APRIL 29, 1957
Any aspiring boxer who walks into the old sugar factory in West Jordan, Utah, after six on weeknights can get a lesson in the sweet science from none other than former world middleweight champion Gene (Cyclone) Fullmer. Four years ago the 72-year-old Utah native opened Fullmer Brothers Boxing, a club where anyone 11 or older can get free instruction from Gene and his two brothers, Jay, 67, and Don, 65, both prizefighters in the 1960s. "The training keeps the kids off the streets and away from drugs," says Gene. "When I was growing up, Marv Jenson [a former gym operator] did the same for me. If I was sitting at home instead of doing this, the kids wouldn't benefit and I wouldn't either. In here they get the trouble pounded out of them in a hurry."
Fullmer was pummeled plenty himself during a 12-year pro career. A classic brawler with an iron chin and plow-horse stamina, he turned pro in 1951 and slugged his way to a 55-6-3 record. He was still working full time as a $17.56-a-day apprentice welder when he upset Sugar Ray Robinson in January 1957 to win the world middleweight title at Madison Square Garden.
But Fullmer is best known for a blow he took in the fifth round of his second fight with Robinson, at Chicago Stadium four months later. As Fullmer prepared to throw a roundhouse right, Robinson uncorked a superbly timed left hook that knocked out Fullmer for the only time in his career. "I never saw that punch," Fullmer says of the hit that The Ring magazine selected in 1997 as the best knockout punch in history. "When I came to, my manager [Jenson] was holding on to me and I could see Ray jumping up and down. 'How come Sugar Ray's doing exercises between rounds?' I asked him. 'It's not between rounds,' he told me. 'The fight's over.' "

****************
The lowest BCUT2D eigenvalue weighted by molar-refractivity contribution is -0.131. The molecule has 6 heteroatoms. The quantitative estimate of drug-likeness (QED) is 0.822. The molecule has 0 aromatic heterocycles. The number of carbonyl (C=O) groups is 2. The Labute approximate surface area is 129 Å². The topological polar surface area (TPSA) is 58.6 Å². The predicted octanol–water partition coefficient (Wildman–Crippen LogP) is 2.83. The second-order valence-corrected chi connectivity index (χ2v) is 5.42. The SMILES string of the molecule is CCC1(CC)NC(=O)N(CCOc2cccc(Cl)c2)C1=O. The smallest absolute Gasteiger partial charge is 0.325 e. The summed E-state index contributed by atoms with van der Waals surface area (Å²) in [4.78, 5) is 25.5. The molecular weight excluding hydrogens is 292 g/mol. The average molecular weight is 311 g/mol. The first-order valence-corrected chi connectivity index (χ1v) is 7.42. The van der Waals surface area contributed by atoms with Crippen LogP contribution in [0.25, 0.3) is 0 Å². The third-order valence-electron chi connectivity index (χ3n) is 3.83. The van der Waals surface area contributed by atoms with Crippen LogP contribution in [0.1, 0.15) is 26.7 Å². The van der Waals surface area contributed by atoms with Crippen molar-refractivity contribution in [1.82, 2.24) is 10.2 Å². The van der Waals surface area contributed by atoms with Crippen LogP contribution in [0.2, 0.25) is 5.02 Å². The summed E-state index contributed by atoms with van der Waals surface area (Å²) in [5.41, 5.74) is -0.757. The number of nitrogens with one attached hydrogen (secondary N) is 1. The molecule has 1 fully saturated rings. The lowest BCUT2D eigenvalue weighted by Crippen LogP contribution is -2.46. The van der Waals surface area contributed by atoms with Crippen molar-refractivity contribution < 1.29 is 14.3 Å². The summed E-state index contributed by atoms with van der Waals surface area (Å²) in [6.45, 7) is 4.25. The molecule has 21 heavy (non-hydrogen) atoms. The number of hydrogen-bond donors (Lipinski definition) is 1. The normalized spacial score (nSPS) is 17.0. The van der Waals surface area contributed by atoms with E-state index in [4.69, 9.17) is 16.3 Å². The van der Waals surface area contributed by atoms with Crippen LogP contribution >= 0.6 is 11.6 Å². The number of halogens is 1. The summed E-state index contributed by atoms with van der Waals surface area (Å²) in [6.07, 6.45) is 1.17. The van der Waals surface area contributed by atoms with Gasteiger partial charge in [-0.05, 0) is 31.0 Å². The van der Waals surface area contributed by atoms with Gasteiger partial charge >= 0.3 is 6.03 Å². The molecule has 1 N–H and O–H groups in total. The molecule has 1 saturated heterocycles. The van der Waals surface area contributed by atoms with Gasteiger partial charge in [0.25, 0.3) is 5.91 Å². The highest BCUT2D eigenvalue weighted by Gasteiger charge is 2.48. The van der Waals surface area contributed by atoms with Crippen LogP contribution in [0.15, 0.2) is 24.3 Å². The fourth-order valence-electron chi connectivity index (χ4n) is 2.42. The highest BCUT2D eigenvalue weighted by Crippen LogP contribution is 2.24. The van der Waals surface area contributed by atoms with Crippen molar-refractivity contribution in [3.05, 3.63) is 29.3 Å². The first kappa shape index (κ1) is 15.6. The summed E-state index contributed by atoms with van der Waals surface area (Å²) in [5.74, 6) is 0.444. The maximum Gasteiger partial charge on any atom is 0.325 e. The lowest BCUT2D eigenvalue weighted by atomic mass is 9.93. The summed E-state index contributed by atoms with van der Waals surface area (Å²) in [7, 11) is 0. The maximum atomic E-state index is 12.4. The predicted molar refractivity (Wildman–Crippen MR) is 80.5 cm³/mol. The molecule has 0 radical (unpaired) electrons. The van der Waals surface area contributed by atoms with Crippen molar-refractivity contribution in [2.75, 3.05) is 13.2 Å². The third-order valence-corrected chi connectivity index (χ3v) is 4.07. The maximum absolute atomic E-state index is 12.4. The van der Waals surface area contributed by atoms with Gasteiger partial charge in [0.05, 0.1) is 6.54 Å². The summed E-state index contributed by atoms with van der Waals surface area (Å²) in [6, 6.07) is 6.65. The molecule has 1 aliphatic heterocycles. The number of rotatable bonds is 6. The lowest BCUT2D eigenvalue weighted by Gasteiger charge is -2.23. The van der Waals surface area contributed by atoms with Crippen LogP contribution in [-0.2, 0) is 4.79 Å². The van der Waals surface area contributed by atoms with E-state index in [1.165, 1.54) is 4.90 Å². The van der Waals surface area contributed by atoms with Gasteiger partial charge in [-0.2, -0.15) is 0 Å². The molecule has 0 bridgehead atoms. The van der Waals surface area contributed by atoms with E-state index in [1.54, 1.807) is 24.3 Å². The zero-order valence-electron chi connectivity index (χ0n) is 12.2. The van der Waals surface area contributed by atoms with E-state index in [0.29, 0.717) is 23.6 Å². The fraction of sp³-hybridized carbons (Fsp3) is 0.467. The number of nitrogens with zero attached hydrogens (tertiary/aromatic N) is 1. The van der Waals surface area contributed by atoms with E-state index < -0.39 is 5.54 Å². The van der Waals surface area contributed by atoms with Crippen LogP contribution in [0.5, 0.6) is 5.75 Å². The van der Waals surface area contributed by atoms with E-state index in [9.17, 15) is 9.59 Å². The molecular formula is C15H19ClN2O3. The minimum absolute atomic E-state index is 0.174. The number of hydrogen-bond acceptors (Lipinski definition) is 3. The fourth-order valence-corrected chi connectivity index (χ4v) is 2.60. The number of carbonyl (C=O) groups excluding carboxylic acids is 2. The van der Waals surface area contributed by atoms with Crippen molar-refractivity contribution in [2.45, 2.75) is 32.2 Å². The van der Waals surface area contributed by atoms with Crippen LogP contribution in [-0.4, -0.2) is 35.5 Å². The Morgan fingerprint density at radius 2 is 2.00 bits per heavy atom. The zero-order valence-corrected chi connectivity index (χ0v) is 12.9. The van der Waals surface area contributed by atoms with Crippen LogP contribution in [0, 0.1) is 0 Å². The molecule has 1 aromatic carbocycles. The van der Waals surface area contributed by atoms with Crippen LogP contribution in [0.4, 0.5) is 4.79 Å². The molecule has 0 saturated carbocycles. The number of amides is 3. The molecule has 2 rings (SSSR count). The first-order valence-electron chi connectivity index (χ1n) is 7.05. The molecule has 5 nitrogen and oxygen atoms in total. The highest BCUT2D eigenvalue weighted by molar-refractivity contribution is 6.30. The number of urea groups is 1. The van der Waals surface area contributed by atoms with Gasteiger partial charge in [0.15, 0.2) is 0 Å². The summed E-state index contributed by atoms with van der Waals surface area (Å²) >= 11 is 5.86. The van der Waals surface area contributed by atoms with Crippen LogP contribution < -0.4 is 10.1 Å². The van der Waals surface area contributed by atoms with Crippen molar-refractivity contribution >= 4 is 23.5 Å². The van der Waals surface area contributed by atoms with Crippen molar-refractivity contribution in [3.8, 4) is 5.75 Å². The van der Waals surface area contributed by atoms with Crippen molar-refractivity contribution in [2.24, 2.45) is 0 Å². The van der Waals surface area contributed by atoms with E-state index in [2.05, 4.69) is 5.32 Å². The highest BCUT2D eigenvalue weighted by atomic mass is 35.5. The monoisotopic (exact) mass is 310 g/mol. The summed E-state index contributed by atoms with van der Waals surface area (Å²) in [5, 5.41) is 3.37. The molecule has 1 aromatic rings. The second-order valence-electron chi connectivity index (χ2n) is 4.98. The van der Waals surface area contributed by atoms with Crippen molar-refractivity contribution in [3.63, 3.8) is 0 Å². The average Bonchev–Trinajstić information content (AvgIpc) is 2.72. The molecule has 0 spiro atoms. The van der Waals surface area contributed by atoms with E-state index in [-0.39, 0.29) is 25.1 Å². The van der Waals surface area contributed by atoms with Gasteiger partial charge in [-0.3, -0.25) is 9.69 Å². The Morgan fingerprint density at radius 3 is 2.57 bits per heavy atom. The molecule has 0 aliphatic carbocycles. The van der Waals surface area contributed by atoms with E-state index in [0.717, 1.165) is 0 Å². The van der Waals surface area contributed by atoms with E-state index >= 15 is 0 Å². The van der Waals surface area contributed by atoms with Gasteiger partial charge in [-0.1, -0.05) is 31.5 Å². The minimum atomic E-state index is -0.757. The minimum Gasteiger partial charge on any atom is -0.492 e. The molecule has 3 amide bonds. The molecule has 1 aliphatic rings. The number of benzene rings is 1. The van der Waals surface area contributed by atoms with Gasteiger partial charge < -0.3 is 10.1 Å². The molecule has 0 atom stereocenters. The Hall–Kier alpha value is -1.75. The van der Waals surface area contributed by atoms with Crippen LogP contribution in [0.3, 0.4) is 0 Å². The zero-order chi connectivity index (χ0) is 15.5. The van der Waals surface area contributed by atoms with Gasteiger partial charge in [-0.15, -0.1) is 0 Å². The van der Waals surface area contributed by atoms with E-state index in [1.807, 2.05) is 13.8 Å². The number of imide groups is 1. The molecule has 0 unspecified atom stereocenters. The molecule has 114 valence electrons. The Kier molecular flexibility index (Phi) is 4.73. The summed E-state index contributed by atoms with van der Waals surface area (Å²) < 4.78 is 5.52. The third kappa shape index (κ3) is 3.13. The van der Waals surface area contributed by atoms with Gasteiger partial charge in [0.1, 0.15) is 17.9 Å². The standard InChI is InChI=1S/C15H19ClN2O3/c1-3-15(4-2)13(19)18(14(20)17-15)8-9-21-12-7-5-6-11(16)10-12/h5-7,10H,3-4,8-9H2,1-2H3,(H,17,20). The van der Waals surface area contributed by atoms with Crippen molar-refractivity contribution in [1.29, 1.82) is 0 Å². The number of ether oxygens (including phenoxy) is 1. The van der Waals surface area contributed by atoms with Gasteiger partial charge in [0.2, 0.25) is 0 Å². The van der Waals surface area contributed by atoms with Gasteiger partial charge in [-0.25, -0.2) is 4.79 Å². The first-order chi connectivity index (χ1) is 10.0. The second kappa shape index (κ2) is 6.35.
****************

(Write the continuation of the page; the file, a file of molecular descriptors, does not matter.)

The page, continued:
Fullmer regained the middleweight belt with a TKO over Carmen Basilio in 1959 and made seven successful defenses (two against an aging Robinson) over the next four years before being outpointed by Dick Tiger in October 1962. The two fought to a draw four months later, and then Tiger delivered a seventh-round TKO in August '63.
Fullmer retired after that loss—"I just figured there was no use endangering my life anymore," he says—and turned to breeding mink on the West Jordan homestead he had purchased from his father in 1960. Gene and his first wife, Dolores, raised four children (Kaye, 47; Delaun, 45; Bart, 42; and Marianne, 39) before Dolores died in 1983. The following year Fullmer married his present wife, Karen, shut down the mink business and became a full-time retiree.
Though he had heart surgery in 1998, he was determined to start the free boxing program. Recent knee-replacement surgery has slowed him, but Fullmer remains committed to grooming future boxers. "I limp," he says, "but it's not like I have to get in there and kick their butts. I just have to tell them to kick each others'."